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In Pakistan, a legal system under scrutiny

Shakil Afridi was found guilty of treason and sentenced to 33 years in prison under an archaic tribal justice system that has governed Pakistan's semi-autonomous tribal belt since British rule. (Mohammad Rauf/AFP/Getty Images)

The tribal area of Pakistan, often described as lawless badlands, is now garnering international attention for a different reason: its unique legal system.

Pakistani physician Shakil Afridi was convicted of treason last week and sentenced to 33 years in prison by a tribal court in northwestern Pakistan’s Federally Administered Tribal Areas (FATA). Labeled a patriot by the United States and a traitor by Pakistan, Afridi was punished for helping the CIA hunt down Osama bin Laden, who was killed by U.S. forces last year in Abbottabad. The doctor ran a vaccination campaign as a pretext to gather DNA to verify bin Laden’s presence in the garrison town.

Afridi was tried in a Khyber Agency tribal court, which follows the Frontier Crimes Regulation, a controversial set of laws different from those followed by the rest of Pakistan.

Under that system, cases are decided by a group of elders and a political agent vested by the government with almost absolute power to mete out punishments and interpret law. Defendants in the tribal court do not have the right to present material evidence, nor do they have the right to an attorney.

The “FCR is a draconian and inhuman law,” said Ijaz Mohmand, president of the FATA Lawyers Forum. “Under this law, if a member of a tribe commits some crime, the whole tribe is responsible for the acts committed by the other person. Their houses are demolished, they are arrested, fines are imposed on the whole tribe.”

The FCR was first enforced by the colonial British government in 1901 to maintain control over the ethnically Pashtun people who inhabited the areas of what was then northwestern India along the Afghan border. But after Pakistan was established, the law remained in force only in the FATA.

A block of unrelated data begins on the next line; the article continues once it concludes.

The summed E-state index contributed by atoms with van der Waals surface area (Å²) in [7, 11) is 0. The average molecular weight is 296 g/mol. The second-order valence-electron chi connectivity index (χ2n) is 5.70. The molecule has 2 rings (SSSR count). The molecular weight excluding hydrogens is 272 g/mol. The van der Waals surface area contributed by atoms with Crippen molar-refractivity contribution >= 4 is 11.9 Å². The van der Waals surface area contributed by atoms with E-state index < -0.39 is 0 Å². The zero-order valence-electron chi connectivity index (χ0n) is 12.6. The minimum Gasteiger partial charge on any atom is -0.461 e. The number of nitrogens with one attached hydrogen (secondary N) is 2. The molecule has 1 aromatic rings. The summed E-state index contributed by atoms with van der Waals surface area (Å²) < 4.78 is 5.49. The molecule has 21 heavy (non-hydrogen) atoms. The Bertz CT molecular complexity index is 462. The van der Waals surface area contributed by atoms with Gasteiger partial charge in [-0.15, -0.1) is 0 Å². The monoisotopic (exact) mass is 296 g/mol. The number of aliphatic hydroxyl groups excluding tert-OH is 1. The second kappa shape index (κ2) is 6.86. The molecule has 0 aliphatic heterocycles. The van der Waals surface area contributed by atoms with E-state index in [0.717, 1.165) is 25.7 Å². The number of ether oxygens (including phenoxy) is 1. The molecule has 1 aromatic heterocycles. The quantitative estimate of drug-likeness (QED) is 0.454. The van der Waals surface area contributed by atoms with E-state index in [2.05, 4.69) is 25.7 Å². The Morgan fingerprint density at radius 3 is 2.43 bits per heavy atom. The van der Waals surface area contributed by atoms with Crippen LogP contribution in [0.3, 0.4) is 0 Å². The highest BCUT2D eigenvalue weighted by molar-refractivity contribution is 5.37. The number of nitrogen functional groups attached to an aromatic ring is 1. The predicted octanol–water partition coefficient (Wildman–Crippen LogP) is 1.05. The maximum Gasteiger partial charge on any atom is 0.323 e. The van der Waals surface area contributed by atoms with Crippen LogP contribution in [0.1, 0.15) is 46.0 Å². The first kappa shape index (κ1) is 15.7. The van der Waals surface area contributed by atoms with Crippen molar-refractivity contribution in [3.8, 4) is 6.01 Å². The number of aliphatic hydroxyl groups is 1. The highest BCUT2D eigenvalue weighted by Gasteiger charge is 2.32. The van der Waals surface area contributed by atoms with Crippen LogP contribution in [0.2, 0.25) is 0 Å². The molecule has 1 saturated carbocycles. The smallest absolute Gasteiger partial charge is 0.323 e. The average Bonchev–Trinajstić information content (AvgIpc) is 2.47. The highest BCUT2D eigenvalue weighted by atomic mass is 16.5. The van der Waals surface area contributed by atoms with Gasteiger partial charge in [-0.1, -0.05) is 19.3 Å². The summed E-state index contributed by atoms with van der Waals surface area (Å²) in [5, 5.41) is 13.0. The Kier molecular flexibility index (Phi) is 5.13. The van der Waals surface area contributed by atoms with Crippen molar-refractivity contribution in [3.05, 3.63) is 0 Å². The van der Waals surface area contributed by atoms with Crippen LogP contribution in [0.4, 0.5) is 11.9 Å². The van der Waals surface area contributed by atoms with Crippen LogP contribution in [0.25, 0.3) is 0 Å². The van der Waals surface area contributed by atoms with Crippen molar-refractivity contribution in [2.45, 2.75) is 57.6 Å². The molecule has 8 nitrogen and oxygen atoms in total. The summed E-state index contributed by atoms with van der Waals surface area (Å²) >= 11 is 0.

The FCR is actually more lenient than the traditional Pakistani penal code that applies to the rest of the country in one key aspect: It does not allow for the death penalty.

Many human rights advocates criticize the FCR because the political administrator acts as complainant, witness and judge.

Although based on Pashtun customs, the law is “violative of fundamental rights guaranteed by the constitution as well as international law,” Mohmand said.

The FCR was amended last year for the first time since 1901, allowing those convicted to appeal. Mohmand is one of a group of lawyers seeking an appeal on Afridi’s behalf.

Critics question not only the fairness of the code but also whether it should even have been applied in this case. Afridi carried out his activities in Abbottabad in Khyber Pakhtunkhwa province, miles from the Khyber Agency in the FATA, where his trial took place and where the FCR typically is enforced. Afridi was a resident of the Khyber Agency.

In a symbolic gesture, the U.S. Senate Appropriations Committee voted to withhold $33 million in aid to Pakistan — $1 million for each year to which Afridi was sentenced.

“We think his treatment is unjust and unwarranted,” Secretary of State Hillary Rodham Clinton said last week in response to the Afridi verdict. But in Pakistan, the government’s view was the opposite: “We need to respect each other’s judicial system and processes,” said a spokesman for the Pakistani Foreign Ministry.

Special correspondent Haq Nawaz Khan in Peshawar, Pakistan, contributed to this report.

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